Rick Erickson and Halpins

For several years there were as many as six independent pharmacies in the Valley. Today only The Halpin’s Pharmacy and Treasure Room remains, craftily thriving in a market vastly different from when J.E. Halpin bought the Opportunity Drug Store in 1936 at the corner of Sprague and Pines.
Things had not changed much by 1949 when he sold that location to an employee,Vern Bromling, and moved down Sprague west of Bowdish. The original building was about one eighth the size of the current 20,000 square foot building. It was a typical old fashioned corner drug store with a soda fountain and all. The Halpins lived in the apartment above.
Though the fountain had gone away with the times, Halpin’s was largely the same when J.E. sold the store to two long time employees, Frank Terhaar and Gary Christiansen, in 1969. But change was coming fast and Rick Erickson, one of the current owners, has been a key player in the store’s adaptation.
“I actually worked for Mr.Halpin for 3 years,” Rick said in a recent interview conducted at his small cubbyhole office, hidden just behind the gift wrapping area. “I started out as a janitor in 1966.” Rick was then a sophomore at University High.
“Back then we were open until 10 pm, 365 days a year. That’s the way Halpin was,” he said, adding that the new partners closed on Christmas and July 4th. Today they close at  8 and take all major holidays and Sundays off. Back then however, they needed to be open more.
“We had all the hospital business,” he said, describing how people only had the  independent pharmacies to choose from up until the late 60’s. “Then all the grocery stores and big box stores came in with pharmacies. It was a huge change.”
By 1993, when Rick and partner Ron Gill purchased the store, things were only getting worse for the independents. “There used to be a lot of money in the pharmacy business but the insurance companies and the government changed that,” he said, adding that it is not unusual for a customer to have a monthly prescription bill of $3,000 and for Halpin’s to make a profit of $6.
While most of the other independents fell by the wayside during the first onslaught of corporate competition, Halpin’s quietly grew, withstanding the arrival of the really big players like Costco, Wal-mart, Rite-Aid and Walgreens. They did it by following the strategy of baseball great Wee Willie Keeler, who said ” hit ’em where they ain’t.”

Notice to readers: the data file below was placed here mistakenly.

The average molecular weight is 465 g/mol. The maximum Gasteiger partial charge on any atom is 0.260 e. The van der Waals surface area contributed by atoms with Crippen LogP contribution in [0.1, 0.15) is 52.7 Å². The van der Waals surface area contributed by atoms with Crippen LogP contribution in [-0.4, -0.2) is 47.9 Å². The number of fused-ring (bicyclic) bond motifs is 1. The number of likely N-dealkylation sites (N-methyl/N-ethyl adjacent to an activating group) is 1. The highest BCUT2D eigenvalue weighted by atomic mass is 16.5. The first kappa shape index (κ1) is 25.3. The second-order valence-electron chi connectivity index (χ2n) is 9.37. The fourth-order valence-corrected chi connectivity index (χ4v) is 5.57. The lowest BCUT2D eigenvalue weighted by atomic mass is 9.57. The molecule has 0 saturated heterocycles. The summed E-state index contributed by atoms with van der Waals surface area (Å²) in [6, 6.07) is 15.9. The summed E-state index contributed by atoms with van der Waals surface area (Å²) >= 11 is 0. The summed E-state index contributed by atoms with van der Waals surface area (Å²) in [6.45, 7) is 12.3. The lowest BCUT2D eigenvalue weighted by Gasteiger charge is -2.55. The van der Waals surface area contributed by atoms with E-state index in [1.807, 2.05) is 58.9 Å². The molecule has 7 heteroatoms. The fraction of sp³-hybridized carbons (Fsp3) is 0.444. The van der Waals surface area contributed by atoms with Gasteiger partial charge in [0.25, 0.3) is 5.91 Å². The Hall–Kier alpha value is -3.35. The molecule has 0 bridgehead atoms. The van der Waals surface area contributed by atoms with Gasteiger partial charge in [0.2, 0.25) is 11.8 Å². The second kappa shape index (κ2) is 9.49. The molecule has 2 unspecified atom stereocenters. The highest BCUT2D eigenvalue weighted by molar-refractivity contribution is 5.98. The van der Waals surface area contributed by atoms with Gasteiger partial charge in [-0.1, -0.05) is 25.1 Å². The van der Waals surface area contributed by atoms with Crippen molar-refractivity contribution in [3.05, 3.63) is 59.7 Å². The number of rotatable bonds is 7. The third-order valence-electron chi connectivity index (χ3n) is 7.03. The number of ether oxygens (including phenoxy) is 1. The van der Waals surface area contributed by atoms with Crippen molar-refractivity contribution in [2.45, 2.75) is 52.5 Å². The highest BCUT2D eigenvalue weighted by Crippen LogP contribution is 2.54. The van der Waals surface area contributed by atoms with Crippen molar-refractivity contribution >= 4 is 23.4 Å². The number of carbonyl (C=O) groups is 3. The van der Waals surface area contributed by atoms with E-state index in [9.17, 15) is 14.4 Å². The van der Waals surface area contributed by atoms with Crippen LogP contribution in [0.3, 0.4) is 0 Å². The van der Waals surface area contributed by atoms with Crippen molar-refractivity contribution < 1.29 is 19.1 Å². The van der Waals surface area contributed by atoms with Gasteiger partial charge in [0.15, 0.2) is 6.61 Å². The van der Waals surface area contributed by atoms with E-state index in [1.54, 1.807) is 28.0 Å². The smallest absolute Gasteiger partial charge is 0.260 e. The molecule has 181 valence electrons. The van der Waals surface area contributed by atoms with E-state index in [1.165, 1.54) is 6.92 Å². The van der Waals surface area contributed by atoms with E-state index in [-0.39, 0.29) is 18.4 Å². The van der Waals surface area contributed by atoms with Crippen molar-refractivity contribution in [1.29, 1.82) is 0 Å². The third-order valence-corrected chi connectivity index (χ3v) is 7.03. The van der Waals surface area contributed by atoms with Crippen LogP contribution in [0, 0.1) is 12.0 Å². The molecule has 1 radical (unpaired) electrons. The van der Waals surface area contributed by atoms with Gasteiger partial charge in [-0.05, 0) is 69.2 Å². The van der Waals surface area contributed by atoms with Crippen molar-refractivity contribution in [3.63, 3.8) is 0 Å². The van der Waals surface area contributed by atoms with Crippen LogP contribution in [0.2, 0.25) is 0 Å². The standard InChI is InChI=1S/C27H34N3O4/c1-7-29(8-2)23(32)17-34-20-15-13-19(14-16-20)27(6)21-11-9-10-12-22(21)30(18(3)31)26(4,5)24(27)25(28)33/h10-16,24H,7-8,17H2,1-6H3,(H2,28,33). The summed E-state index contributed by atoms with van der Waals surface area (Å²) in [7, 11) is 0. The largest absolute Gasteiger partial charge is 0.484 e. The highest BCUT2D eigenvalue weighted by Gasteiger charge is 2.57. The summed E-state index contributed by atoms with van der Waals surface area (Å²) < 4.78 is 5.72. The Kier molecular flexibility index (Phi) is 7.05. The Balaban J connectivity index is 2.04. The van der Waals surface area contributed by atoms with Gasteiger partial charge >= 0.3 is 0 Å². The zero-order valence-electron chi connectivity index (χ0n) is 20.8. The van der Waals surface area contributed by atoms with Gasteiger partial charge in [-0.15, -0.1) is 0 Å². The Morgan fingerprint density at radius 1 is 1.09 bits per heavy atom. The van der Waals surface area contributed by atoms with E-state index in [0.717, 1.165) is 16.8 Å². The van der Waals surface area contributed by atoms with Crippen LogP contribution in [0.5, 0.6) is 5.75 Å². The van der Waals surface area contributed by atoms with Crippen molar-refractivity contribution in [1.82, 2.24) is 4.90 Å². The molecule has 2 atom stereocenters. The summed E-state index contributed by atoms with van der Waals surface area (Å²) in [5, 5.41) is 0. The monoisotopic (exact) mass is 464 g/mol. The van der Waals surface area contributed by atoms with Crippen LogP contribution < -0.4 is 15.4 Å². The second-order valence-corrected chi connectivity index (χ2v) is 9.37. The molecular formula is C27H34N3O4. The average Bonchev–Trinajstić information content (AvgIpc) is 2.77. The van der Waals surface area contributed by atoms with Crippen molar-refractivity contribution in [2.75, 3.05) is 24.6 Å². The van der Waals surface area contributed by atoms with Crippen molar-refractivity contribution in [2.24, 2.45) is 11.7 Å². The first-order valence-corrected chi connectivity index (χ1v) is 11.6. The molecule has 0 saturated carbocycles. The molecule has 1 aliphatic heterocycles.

“We can’t compete with Walgreens. If the big stores have an item on the shelf they are going to be able to sell it cheaper,” Rick said, “Long ago we moved from a drug store atmosphere to a gift store atmosphere. We had to in order to survive.”

It turns out that many manufacturers do not want to sell their products at Wal-Mart or just any where. They want their products to be sold at more refined specialty stores and thus create a sense of authenticity. Beanie Babies, for example, avoided the chain stores as a part of their hugely popular marketing strategy.

“Nothing will ever be as big as Beanie Babies. That was scary. People would line up way out the store waiting for the new shipment,” he said. Up until this year, Rick put in monthly orders for the dolls and people still go there and buy them.
For many years Rick has been the store’s purchasing agent, attending gift shows across the nation in search of plunder for the Treasure Room. “Remember the Trolls?” he asked. “I saw those come and go twice. At one time our whole center aisle was full of those things.”
Their longest lasting line is Precious Moments which have held a prominent display at the store since the early 70’s. The ChristmasIcicle Village is another long time favorite. The Gallery, a small tucked away section of the store which was once the entire original building, is the only place the Thomas Kinkade Collection is available in Spokane.
“We used to sell about 150 grandfather clocks a year, but that is down the last three years to 60 to 75,” said Rick, who up until recently delivered and set up the clocks himself. “I think the new generation is not as interested in grandfather clocks.”
It is Rick’s job to stay on top of what the public is looking for and can’t find just anywhere. The Vera Bradley line of purses, for example, is in high demand right now but  only sold at three locations in Spokane. Webkinz, a line of pet dolls that kids can play with on line, has taken off after sitting quietly on display at Halpin’s for a year before the Valley got up to speed.
“Spokane is a little behind the national trends,” Rick said, adding that he recognized a winner when they first came out three years ago. “I just knew they would be big and now they are very popular.”
While his wife,Nyla , and his partner,Ron, keep the pharmacy up to speed in the ever changing world of pharmaceuticals, making sure their customers’ health needs are met, Rick continues to make sure their wants and desires and small indulgences are satisfied. Whether searching for a special present for themselves or someone else, treasure hunters can continue to rely on  Halpin’s, the store with a gift for gifts.

 

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